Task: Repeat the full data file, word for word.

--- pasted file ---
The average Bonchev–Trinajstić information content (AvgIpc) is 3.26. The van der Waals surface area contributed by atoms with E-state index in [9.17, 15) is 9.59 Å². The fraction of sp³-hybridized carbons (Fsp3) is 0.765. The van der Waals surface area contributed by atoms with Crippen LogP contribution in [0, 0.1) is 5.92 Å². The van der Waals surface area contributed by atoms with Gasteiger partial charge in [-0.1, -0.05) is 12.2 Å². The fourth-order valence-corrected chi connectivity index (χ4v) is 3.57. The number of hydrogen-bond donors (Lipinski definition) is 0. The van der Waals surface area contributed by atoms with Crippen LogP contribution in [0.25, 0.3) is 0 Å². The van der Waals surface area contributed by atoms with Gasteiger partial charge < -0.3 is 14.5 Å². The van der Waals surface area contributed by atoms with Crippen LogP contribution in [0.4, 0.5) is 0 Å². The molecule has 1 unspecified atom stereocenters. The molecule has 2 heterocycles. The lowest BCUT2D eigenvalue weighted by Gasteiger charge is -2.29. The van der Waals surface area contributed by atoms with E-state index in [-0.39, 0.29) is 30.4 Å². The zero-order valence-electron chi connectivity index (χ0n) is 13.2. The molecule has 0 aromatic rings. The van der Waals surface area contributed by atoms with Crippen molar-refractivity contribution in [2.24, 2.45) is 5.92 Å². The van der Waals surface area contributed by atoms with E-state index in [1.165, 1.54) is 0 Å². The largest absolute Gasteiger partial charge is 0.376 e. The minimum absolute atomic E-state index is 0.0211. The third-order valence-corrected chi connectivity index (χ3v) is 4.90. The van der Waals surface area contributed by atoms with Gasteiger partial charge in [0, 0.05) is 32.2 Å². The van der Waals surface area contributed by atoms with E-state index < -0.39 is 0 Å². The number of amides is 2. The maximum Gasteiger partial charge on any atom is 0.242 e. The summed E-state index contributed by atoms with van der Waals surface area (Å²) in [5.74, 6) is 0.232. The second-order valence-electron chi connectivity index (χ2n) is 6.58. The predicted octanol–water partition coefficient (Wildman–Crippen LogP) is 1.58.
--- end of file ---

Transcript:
The average Bonchev–Trinajstić information content (AvgIpc) is 3.26. The van der Waals surface area contributed by atoms with E-state index in [9.17, 15) is 9.59 Å². The fraction of sp³-hybridized carbons (Fsp3) is 0.765. The van der Waals surface area contributed by atoms with Crippen LogP contribution in [0, 0.1) is 5.92 Å². The van der Waals surface area contributed by atoms with Gasteiger partial charge in [-0.1, -0.05) is 12.2 Å². The fourth-order valence-corrected chi connectivity index (χ4v) is 3.57. The number of hydrogen-bond donors (Lipinski definition) is 0. The van der Waals surface area contributed by atoms with Crippen LogP contribution in [0.25, 0.3) is 0 Å². The van der Waals surface area contributed by atoms with Gasteiger partial charge < -0.3 is 14.5 Å². The van der Waals surface area contributed by atoms with Crippen LogP contribution in [0.4, 0.5) is 0 Å². The molecule has 1 unspecified atom stereocenters. The molecule has 2 heterocycles. The lowest BCUT2D eigenvalue weighted by Gasteiger charge is -2.29. The van der Waals surface area contributed by atoms with E-state index in [-0.39, 0.29) is 30.4 Å². The zero-order valence-electron chi connectivity index (χ0n) is 13.2. The molecule has 0 aromatic rings. The van der Waals surface area contributed by atoms with Crippen molar-refractivity contribution in [2.24, 2.45) is 5.92 Å². The van der Waals surface area contributed by atoms with E-state index in [1.165, 1.54) is 0 Å². The largest absolute Gasteiger partial charge is 0.376 e. The minimum absolute atomic E-state index is 0.0211. The third-order valence-corrected chi connectivity index (χ3v) is 4.90. The van der Waals surface area contributed by atoms with Gasteiger partial charge in [0, 0.05) is 32.2 Å². The van der Waals surface area contributed by atoms with E-state index < -0.39 is 0 Å². The number of amides is 2. The maximum Gasteiger partial charge on any atom is 0.242 e. The summed E-state index contributed by atoms with van der Waals surface area (Å²) in [5.74, 6) is 0.232. The second-order valence-electron chi connectivity index (χ2n) is 6.58. The predicted octanol–water partition coefficient (Wildman–Crippen LogP) is 1.58.